It’s been a while, but you knew this feature couldn’t stay away forever. That’s right, it’s about time that we had ourselves another installment of Missing in Action!
What else are they gonna dip all those chips in?
DrinkBox Studios turned a few heads at PAX East with their reveal of Guacamelee!, “Mexican themed co-op-multiplayer dimensions-swapping Metroid-vania beat-em-up platformer” starring a “down on his luck Mexican anmed Juan Aguacate.” Just from that sentence alone, you can see why people were intrigued by this bizarre, yet beautiful game. At least someone from Sony noticed enough to make Guacamelee! a PSN exclusive for both the PlayStation 3 and the Vita as part of Sony’s PlayStation Pub Fund Program.
If you want a beat-'em-up, go buy The Simpsons.
The cornerstone of the Fable series, starting with the very first game, was to bring some degree of innovation to the RPG formula. This puts Fable Heroes in an odd position, as it merely exists to capitalize on the merits of Fable III by borrowing its characters and locales for a mindless beat-'em-up. Puppetized versions of the cast make their way through the bright and cheery fabric version of Albion, killing a variety of equally colorful enemies. However, devoid of any challenge or strategy, Fable Heroes serves very little purpose and offers almost nothing to appreciate.
Quick pick-up-and-play fun.
If you were to set Art Style: Orbient, Pinball, and a side-scrolling shoot-‘em-up on a collision course, the result would be StarDrone Extreme. It's an odd combination, yes, but one that frequently provides some quick thrills. However, like Plants vs. Zombies, StarDrone Extreme seems to suffer from being on the wrong platform. While fun in short bursts, the experience fails to engage for more than a level or two at a time.
Forgoing the traditional peripheral-based input, the upcoming downloadable title channels Amplitude and Frequency.
Today, Harmonix officially announced Rock Band Blitz for both Xbox Live Arcade and the PlayStation Network. Rather than utilize the peripheral instruments that have made the series a hit, Blitz requires players only have a controller on the ready to play the beat-match title. Just like Amplitude and Frequency, Rock Band Blitz brings multi-track arcade gameplay that has players switching between instruments on-the-fly to replicate the song.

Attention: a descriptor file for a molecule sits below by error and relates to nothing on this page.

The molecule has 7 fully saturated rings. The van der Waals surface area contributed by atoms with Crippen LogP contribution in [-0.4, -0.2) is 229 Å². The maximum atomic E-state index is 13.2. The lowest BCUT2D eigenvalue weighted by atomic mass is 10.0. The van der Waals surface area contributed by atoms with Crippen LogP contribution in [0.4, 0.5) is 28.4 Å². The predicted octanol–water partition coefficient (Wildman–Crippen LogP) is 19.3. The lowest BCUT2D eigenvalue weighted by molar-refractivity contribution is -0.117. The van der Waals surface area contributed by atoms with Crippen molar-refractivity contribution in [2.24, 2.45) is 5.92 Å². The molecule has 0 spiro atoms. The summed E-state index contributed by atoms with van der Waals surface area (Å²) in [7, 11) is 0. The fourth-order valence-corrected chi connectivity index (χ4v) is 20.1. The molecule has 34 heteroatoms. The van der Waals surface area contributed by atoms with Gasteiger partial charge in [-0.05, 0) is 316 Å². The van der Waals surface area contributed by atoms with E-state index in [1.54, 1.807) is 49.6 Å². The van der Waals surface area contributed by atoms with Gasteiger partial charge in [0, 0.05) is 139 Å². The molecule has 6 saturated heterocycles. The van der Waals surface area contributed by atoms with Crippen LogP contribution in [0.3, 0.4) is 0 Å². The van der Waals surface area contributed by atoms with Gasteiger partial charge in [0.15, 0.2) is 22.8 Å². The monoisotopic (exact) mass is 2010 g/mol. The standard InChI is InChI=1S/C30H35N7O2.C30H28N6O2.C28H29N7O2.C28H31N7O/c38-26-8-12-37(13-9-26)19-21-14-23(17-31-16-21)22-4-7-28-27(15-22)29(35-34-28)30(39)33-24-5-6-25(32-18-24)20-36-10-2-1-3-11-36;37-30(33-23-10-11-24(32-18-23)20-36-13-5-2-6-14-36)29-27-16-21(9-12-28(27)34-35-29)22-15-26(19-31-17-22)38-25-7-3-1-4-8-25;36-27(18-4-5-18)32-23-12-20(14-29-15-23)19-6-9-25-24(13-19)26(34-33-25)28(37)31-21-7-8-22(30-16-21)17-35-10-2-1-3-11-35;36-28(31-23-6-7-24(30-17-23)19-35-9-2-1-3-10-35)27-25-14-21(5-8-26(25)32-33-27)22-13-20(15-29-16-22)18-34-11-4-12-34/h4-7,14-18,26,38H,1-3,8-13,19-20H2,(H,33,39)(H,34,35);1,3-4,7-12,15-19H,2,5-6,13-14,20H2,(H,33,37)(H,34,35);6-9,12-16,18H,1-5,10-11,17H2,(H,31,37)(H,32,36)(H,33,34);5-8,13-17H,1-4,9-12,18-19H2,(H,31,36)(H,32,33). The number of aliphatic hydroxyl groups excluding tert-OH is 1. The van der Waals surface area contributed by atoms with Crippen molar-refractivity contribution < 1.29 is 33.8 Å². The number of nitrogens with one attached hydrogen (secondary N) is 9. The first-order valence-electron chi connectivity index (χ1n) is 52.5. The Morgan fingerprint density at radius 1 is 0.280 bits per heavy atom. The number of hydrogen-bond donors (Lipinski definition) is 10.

When I die, I want to go to Rhythm Heaven.
If asked to describe Rhythm Heaven Fever in one short phrase, I'd say it's “a horse of a different color!” Like Rhythm Heaven and the WarioWare games before, Rhythm Heaven Fever does an excellent job of painting itself as a game different from virtually any other. It's more unique, more quirky, and more inspired than a lot of what I've seen in the past. For a title budgeted for release at $30, there's certainly plenty of content to keep the original feeling going for some time.
Konami brought many great, well-known beat-'em-ups to the arcades in the late 80's and early 90's, and all of them but one have made a transition to home consoles. Yes, The Simpsons Arcade Game is the last and perhaps best classic Konami beat-'em-up to be brought back, and for those who've played all the other classic Konami titles to death, there's enough variance and originality here to keep players hooked.
Macca told a Germany interviewer his work on a game project.
Sir Paul McCartney is known for such classic hit songs as "Hey Jude", "My Love" and "No More Lonely Nights", as well as being a member of Wings and, of course, The Beatles. The legendary recording artist has now told an interviewer for Germany's Die Zeit that he is working on music for a video game. And no, its not The Beatles: Rock Band 2.
Does Treasure's beat 'em up still have its edge?
When the 32 bit wars began, I was firmly entrenched in the Sony PlayStation camp. I believed then, as I do now, that the overall library of games on the PSX was far superior to that of the Sega Saturn. That shouldn’t imply, however, that there weren’t games on the Saturn that could make even the staunchest PlayStation supporter green with envy. The Saturn was capable of pumping out impressive sets of 2D sprites, and in this the PlayStation was a distant second. Games like Astal, X-Men vs. Street Fighter, and Albert Odyssey made me desperately want the beefy Sega console, and as soon as I was able to, I plunked down my hard-earned cash for a Saturn. The main reason for this purchase was, of course, Guardian Heroes. I had missed out on many of Treasure’s other games, since I had also sided against Sega in the 16 bit days. Even so, I knew just what kinds of incredible things the quirky Japanese developer was doing with animation and sprite work, and for me, Guardian Heroes was a system seller. Now, 15 years later, Guardian Heroes returns for XBLA with an HD upgrade. Does the game hold up after all these years, and is it worth the 800 MS point asking price? Read on, brave warriors, read on.
This might be the worst game I've ever reviewed.
That's a bold name for a game – it immediately makes you think, "This game must be badass." Or at least that's what developer AGO Games thought you'd think about the game based on its title. Put up or shut up, I say – and based on my experience, AGO ought to be shutting up right about now. The Asskickers is a completely terrible game that achieves little more than being just that, a game.